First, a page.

Freshman Senator Dies In Hazing Incident

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Freshman Senator Dies In Hazing Incident

WASHINGTON, DC—The future of the Senate Committee on Rules and Administration is in question following Tuesday's death of a freshman senator in what authorities believe to be a hazing incident.

Outgoing Speaker Of The House Newt Gingrich answers reporters' questions regarding hazing practices within Congress. Inset: Freshman Sen. Thomas Pruitt (R-RI), who died early Tuesday morning after he was beaten and forced to drink more than a liter of vodka by senior legislators.

Sen. Thomas Pruitt (R-RI), 38, sworn into the 106th Congress on Jan. 7, was admitted to George Washington University Hospital at 2:20 a.m. and pronounced dead soon after. An autopsy found toxic levels of alcohol in the congressional pledge's system, and attending physicians found numerous bruises and welts on his back and buttocks.

Sen. John Warner (R-VA), Pruitt's designated "big brother" during Committee Rush, is reportedly under investigation for negligence in connection with the death, though no formal charges have yet been filed.

Pruitt's death is only the latest in a string of hazing incidents to plague Congress in recent years. During January 1995's Capitol Hell Week, incoming Rep. Gerard Schuman (D-NM) fell out of a fourth-floor Capitol Building window to his death. An autopsy found Schuman's blood-alcohol content to be four times the legal level of intoxication, a condition widely believed to be the result of a hazing incident in which for six hours he was forced to drink a shot of vodka every time he failed to correctly answer a question about Robert's Rules Of Order. In 1997, a Capitol janitor found first-term Sen. Mike Dewine (R-OH) passed out in the building's boiler room, wearing only his underwear and covered in peanut butter and feathers.

The latest fatality is regarded by Beltway insiders as a grave blow to the already embattled Republican Party, coming so soon after the twin resignations of House Speaker Newt Gingrich, who stepped down over the scandal resulting from his forcing House Minority Leader Richard Gephardt (D-MO) to drink a gallon of Crisco Oil, and incoming Speaker Bob Livingston (R-LA), who quit last month amid sexual-misconduct allegations surrounding a midnight panty raid on the Capitol's Congresswomen's Suite.

Only a few legislators were willing to comment publicly on Pruitt's death.

"The freshmen keep getting hazed, but they're afraid to press charges or even speak out about it," Sen. Barbara Boxer (D-CA) told reporters. "I remember a few years ago, there was a new representative named Sam Haskell who was forced to masturbate onto a piece of bread and then eat it. He was one of the few who went public with his hazing, and, from that day on, he was treated like a total pariah by fellow legislators. Every bill he ever proposed died in committee."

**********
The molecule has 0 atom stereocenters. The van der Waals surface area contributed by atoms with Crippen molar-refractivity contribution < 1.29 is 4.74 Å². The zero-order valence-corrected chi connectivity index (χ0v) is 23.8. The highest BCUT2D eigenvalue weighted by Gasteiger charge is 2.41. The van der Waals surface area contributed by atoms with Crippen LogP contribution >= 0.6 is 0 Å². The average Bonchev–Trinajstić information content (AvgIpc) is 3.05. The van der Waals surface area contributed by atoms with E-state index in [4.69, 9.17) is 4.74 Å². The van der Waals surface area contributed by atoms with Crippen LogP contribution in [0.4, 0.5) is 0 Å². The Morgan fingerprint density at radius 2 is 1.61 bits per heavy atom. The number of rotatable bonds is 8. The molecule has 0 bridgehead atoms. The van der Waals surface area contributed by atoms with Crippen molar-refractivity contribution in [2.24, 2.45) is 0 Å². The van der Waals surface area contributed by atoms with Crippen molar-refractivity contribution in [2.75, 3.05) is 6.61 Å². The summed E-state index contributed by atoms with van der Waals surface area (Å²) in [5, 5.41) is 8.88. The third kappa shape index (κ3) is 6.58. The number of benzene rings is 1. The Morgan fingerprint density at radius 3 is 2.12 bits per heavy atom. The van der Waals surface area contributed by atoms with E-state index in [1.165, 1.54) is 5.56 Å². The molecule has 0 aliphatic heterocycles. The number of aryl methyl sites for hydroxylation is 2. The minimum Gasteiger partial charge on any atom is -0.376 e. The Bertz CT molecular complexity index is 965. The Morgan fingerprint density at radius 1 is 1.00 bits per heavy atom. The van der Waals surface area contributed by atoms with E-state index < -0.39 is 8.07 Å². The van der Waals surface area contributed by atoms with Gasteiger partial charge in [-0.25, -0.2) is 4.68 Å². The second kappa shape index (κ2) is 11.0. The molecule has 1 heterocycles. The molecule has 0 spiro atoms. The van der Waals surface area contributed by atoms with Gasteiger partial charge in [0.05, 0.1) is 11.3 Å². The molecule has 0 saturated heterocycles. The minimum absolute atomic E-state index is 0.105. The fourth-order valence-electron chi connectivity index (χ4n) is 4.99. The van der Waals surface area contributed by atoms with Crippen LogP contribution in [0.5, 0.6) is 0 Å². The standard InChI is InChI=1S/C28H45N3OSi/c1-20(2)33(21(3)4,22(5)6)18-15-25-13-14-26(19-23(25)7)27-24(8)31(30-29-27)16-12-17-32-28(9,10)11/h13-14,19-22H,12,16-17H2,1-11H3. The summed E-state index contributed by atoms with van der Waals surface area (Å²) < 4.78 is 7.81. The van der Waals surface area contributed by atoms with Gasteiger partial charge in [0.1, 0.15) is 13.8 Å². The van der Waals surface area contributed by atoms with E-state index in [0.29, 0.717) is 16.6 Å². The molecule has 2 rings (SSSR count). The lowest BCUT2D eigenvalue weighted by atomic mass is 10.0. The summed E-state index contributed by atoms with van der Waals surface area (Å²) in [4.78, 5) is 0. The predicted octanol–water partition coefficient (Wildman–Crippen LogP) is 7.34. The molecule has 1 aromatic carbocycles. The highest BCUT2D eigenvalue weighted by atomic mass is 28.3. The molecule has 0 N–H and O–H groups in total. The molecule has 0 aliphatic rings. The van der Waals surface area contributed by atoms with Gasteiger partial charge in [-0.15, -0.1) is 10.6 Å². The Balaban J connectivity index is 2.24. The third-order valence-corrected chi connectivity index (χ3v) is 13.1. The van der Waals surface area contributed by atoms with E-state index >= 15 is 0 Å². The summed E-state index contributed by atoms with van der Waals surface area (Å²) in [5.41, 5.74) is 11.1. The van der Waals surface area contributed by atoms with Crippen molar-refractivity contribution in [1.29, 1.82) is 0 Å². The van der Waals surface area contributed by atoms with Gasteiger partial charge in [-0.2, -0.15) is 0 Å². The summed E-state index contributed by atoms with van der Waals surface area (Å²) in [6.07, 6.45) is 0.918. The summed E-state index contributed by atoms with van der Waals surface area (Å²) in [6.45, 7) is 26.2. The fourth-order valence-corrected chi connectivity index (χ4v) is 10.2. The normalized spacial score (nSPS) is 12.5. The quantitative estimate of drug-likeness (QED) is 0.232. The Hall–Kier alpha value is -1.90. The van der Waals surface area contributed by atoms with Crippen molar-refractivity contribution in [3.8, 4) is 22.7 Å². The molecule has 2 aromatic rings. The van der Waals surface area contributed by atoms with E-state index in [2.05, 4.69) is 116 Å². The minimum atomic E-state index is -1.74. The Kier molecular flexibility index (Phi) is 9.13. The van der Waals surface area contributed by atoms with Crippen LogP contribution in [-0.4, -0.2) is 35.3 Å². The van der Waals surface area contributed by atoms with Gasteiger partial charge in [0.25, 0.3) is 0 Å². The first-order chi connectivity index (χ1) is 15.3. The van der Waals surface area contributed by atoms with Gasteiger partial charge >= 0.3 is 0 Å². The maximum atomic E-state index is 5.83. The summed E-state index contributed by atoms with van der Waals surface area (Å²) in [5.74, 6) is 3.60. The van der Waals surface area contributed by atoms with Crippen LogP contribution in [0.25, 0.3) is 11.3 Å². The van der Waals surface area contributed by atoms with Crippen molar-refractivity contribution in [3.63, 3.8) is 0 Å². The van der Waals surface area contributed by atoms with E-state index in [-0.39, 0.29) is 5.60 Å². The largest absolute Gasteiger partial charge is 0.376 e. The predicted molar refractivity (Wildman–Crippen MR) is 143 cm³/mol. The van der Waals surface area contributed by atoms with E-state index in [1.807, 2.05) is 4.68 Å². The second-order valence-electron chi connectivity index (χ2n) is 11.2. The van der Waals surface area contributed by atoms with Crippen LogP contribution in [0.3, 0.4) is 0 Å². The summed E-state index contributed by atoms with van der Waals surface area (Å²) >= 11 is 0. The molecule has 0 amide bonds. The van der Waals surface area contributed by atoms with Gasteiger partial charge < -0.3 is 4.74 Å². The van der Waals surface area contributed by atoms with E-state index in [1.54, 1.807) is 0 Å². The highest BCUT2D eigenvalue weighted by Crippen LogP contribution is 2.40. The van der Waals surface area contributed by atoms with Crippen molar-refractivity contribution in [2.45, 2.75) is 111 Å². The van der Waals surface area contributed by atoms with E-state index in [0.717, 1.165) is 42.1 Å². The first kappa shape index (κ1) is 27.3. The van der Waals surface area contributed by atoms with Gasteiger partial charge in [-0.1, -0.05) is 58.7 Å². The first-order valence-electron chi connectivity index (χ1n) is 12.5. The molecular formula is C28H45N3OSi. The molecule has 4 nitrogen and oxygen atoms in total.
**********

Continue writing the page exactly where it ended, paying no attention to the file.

"Rules and Administration is notorious for its hazings," said one longtime senator, speaking on condition of anonymity. "Sen. Michael Enzi (R-WY) had to swim across the Potomac at midnight with a lit candle in his ass. A freshman from Georgia had all of his toes broken. The list goes on. But what are you going to do about it? If you rock the boat, the party leaders can make it a very long six years for you."

Though Pruitt's death is the first for Rules and Administration, it is not the first time the powerful senate committee has stirred controversy. During Hell Week 1995, Congressional Black Caucus leaders formally protested a "mock slave auction" held by the committee.

Outraged by the latest death, constituents across the U.S. are calling for stricter anti-hazing laws for Congress.

"It's time to put a stop to this hazing," said Jim Campos of Kirkland, WA. There are better ways to show one's loyalty to his subcommittee."

Lucille Thalaker of Tallahassee, FL, agreed. "Why should I even bother to vote if the person I elect may not even live to see their first House referendum?"

"Clearly, what happened to Sen. Pruitt went beyond the relatively innocuous committee-initiation stunts like the old 'Freedonian Aid Bill' prank, in which they get some unsuspecting frosh to pledge $675 million in aid to a non-existent country," said freshman Rep. Tammy Baldwin (D-WI), holding the watermelon she must take with her everywhere she goes for the next three weeks. "The truly extreme hazing has got to stop."

Still, some observers defended Congress' long-standing first-semester traditions.

"If they cracked down on every committee that just wanted to have a little fun with the new legislators, you'd lose great, harmless stuff like the time Patrick Moynihan streaked through the Senate Committee on Foreign Relations' debate on Chinese human-rights abuses," said noted political scholar Dr. James Throckmorton. "When you compare the stuff happening today to hazings in the past, the modern era absolutely pales. I mean, for his initiation, Strom Thurmond was required to bare-knuckle box a doughty Irish longshoreman for 30 rounds."

But whatever reforms, if any, are made, they will come too late for Sen. Pruitt.

"All Tom ever wanted to do was lower the capital-gains tax, reduce the trade deficit, and play quarterback in the Senate Mud Bowl," said Lincoln Almond, Rhode Island's governor and a good friend of Pruitt's. "Now that can never be."

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